It’s not that the organizers are cheap, Gerry Lynch, GI0RTN, of Belfast, Northern Ireland said. It has to do with the tiny bits of bandwidth set aside for ham radio operation. These bands, which Lynch describes as the National Parks of the radio spectrum, could fetch billions of dollars on the open market.
“We have use of this absolutely free, but we mustn’t make a profit,” Lynch explained. “So the only prize we are allowed is maybe a trophy or a medal or the honor, the honor among your group of peers.”
So there’s no money in this sport and no real prizes. Qualifying for this event takes four years. Competitors must pay for their own equipment and fly all around the world to learn a set of skills, such as Morse code, that have little or no application in the real world. So, why do it? Believe it or not, Lynch says, ham radio contesters are adrenaline junkies.
“You can have hundreds of stations calling you literally at once and it’s almost like a lion tamer trying to control a pack of lions.”
“You can have hundreds of stations calling you literally at once and it’s almost like a lion tamer trying to control a pack of lions.”Gerry Lynch, ham radio competitor
During the contest, no one’s allowed in the tents other than the operators and their referee. But, all communications are recorded.
Jeffrey Briggs, VY2ZM, winner of 18 US and Canadian national championships, explained the strategy.
“We have five different frequency bands we can choose,” Briggs said. “We can chose Morse code or voice, which means there’s 10 different places we can choose to be.”
Generally speaking, certain frequencies are better at certain times of day. Find yourself in the wrong place at the wrong time, and you lose valuable contacts. But propagation can be unpredictable, and contesters face disadvantages beyond a lack of sleep.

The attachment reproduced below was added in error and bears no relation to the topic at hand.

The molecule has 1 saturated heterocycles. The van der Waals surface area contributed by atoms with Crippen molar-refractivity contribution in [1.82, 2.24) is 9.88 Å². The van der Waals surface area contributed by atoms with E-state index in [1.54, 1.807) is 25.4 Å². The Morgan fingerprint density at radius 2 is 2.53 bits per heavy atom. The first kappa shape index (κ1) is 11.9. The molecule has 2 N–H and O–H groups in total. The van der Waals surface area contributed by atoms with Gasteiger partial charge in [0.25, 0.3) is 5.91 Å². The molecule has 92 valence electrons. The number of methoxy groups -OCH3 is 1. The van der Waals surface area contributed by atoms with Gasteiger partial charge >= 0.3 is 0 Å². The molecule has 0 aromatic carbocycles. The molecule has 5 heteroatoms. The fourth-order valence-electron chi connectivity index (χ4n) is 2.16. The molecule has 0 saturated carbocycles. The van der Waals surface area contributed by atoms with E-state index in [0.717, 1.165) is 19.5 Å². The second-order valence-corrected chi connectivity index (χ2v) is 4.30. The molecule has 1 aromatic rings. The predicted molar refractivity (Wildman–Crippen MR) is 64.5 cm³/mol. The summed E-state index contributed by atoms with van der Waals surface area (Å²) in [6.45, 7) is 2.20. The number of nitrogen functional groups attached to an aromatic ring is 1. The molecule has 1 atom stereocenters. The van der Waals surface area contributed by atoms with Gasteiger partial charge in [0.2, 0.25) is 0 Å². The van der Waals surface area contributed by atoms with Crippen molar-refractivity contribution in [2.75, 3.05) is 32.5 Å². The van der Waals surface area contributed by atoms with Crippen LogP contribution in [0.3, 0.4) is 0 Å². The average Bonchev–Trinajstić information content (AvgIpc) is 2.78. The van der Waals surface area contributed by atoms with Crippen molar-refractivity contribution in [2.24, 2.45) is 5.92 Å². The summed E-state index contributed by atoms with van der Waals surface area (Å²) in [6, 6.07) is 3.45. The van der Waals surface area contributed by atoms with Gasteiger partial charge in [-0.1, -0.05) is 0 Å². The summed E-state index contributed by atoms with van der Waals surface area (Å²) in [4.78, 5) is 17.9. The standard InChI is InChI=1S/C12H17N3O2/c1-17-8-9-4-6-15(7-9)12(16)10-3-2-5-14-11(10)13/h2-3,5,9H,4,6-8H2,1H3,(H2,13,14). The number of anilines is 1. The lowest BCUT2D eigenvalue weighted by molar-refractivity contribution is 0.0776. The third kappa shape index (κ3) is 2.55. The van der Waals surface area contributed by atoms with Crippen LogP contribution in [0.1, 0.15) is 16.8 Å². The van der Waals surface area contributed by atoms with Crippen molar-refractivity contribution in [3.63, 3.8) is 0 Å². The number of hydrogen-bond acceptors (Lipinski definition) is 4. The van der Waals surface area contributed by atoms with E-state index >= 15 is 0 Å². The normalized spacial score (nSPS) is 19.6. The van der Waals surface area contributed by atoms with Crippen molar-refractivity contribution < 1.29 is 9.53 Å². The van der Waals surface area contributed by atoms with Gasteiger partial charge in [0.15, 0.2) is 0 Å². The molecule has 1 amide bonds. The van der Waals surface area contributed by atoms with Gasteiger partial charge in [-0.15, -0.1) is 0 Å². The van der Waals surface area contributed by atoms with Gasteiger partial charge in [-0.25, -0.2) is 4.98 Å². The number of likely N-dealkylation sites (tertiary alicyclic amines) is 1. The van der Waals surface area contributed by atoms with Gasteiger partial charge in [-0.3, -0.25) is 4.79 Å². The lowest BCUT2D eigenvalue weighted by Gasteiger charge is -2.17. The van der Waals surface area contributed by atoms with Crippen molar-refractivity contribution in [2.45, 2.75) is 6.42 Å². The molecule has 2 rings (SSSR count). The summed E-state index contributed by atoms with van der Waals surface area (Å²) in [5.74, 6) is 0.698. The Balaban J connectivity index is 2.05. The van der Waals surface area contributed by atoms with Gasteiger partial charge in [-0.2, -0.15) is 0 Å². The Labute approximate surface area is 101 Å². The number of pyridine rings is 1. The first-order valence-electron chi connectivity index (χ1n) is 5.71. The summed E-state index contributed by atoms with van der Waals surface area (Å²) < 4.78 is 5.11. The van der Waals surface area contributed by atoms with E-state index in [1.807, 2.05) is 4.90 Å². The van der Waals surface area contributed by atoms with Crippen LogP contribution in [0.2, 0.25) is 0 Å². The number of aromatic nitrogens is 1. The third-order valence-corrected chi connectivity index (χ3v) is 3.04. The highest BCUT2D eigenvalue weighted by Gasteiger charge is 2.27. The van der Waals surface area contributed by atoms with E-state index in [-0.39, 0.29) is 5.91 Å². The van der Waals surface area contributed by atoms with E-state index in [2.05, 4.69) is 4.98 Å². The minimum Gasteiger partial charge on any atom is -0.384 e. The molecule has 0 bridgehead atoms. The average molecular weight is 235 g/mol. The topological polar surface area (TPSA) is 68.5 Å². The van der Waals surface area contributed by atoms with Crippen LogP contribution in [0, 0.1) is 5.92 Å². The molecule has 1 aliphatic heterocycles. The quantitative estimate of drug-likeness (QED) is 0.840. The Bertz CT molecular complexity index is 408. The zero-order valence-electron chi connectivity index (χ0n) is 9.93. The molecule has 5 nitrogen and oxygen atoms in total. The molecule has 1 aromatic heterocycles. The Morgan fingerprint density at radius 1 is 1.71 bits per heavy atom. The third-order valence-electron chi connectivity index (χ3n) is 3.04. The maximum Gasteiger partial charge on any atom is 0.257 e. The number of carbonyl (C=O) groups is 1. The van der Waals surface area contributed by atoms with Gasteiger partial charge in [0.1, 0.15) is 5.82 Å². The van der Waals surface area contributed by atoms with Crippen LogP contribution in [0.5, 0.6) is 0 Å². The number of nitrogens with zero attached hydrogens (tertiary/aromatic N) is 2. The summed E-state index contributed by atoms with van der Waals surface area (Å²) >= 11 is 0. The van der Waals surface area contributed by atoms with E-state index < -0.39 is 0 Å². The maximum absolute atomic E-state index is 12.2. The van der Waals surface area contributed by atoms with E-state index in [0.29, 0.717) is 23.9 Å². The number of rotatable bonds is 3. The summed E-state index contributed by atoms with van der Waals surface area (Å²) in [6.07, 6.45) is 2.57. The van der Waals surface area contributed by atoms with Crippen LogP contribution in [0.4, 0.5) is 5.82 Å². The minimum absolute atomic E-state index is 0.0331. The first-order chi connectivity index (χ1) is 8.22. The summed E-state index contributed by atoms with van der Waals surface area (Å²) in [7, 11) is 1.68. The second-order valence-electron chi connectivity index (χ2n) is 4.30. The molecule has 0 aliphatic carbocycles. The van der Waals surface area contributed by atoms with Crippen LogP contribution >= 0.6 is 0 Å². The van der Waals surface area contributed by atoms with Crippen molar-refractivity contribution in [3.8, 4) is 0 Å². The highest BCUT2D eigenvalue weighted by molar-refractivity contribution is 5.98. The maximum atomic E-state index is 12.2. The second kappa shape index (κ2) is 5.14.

“You have a weaker signal,” Briggs warned. “You’ve got to pick and move, you gotta dodge, you’ve got to search and pounce, zig and zag, and kinda hope you get lucky.”
Contesters all speak of the joy of meeting face-to-face with decades-long friends. They revel in the chance to show off a set of skills that might not be understood by co-workers or wives or children. But for Briggs, contests are about something far more important than all that. Contests remind him of why those very precious bits of bandwidth have survived the ever-increasing pressure for commercial use.
“In a way, this is a form of a readiness test,” he said. “It is a major event, like the Olympics, but at the same time we’re going out into tents, emergency powers, and when there is an emergency, guys like are here are the best equipped to handle it because they’ve got the sharpest skills.”
Two days after the last contact has been recorded, after judges have checked and double checked thousands of log entries, Daniel Craig, N6MJ from Southern California and Chris Hurlbut, KL9A from Bozeman, Montana stood atop the winner’s podium. It’s unlikely that in that moment they were thinking about using their lightning fast operating skills in some future emergency. For the moment, they were just taking a well-deserved bow as the best in the world at what they do.